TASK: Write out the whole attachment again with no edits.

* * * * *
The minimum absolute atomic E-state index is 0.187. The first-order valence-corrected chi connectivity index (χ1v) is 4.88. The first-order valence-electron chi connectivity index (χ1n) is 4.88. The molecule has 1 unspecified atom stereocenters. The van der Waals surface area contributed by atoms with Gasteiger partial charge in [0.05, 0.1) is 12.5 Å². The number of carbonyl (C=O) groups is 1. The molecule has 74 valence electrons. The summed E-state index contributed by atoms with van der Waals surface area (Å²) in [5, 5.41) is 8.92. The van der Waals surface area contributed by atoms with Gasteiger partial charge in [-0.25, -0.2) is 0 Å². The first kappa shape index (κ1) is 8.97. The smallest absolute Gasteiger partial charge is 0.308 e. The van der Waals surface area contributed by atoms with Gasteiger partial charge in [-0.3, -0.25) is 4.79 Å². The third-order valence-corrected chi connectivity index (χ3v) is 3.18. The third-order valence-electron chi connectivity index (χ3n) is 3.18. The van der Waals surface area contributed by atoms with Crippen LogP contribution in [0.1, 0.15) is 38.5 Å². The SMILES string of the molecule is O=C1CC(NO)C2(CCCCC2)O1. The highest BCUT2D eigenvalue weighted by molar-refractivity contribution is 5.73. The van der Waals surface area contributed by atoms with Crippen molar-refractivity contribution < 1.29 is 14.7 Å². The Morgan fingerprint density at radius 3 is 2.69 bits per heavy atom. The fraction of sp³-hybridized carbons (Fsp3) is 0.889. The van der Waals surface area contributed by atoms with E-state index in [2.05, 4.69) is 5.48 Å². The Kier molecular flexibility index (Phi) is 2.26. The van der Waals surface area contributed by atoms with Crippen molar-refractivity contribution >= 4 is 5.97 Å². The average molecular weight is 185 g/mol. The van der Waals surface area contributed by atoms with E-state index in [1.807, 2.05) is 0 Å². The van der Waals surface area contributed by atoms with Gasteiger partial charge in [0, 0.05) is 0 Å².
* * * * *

The minimum absolute atomic E-state index is 0.187. The first-order valence-corrected chi connectivity index (χ1v) is 4.88. The first-order valence-electron chi connectivity index (χ1n) is 4.88. The molecule has 1 unspecified atom stereocenters. The van der Waals surface area contributed by atoms with Gasteiger partial charge in [0.05, 0.1) is 12.5 Å². The number of carbonyl (C=O) groups is 1. The molecule has 74 valence electrons. The summed E-state index contributed by atoms with van der Waals surface area (Å²) in [5, 5.41) is 8.92. The van der Waals surface area contributed by atoms with Gasteiger partial charge in [-0.25, -0.2) is 0 Å². The first kappa shape index (κ1) is 8.97. The smallest absolute Gasteiger partial charge is 0.308 e. The van der Waals surface area contributed by atoms with Gasteiger partial charge in [-0.3, -0.25) is 4.79 Å². The third-order valence-corrected chi connectivity index (χ3v) is 3.18. The third-order valence-electron chi connectivity index (χ3n) is 3.18. The van der Waals surface area contributed by atoms with Crippen LogP contribution in [0.1, 0.15) is 38.5 Å². The SMILES string of the molecule is O=C1CC(NO)C2(CCCCC2)O1. The highest BCUT2D eigenvalue weighted by molar-refractivity contribution is 5.73. The van der Waals surface area contributed by atoms with Crippen molar-refractivity contribution < 1.29 is 14.7 Å². The Morgan fingerprint density at radius 3 is 2.69 bits per heavy atom. The fraction of sp³-hybridized carbons (Fsp3) is 0.889. The van der Waals surface area contributed by atoms with E-state index in [2.05, 4.69) is 5.48 Å². The Kier molecular flexibility index (Phi) is 2.26. The van der Waals surface area contributed by atoms with Crippen molar-refractivity contribution >= 4 is 5.97 Å². The average molecular weight is 185 g/mol. The van der Waals surface area contributed by atoms with E-state index in [1.807, 2.05) is 0 Å². The van der Waals surface area contributed by atoms with Gasteiger partial charge in [0, 0.05) is 0 Å².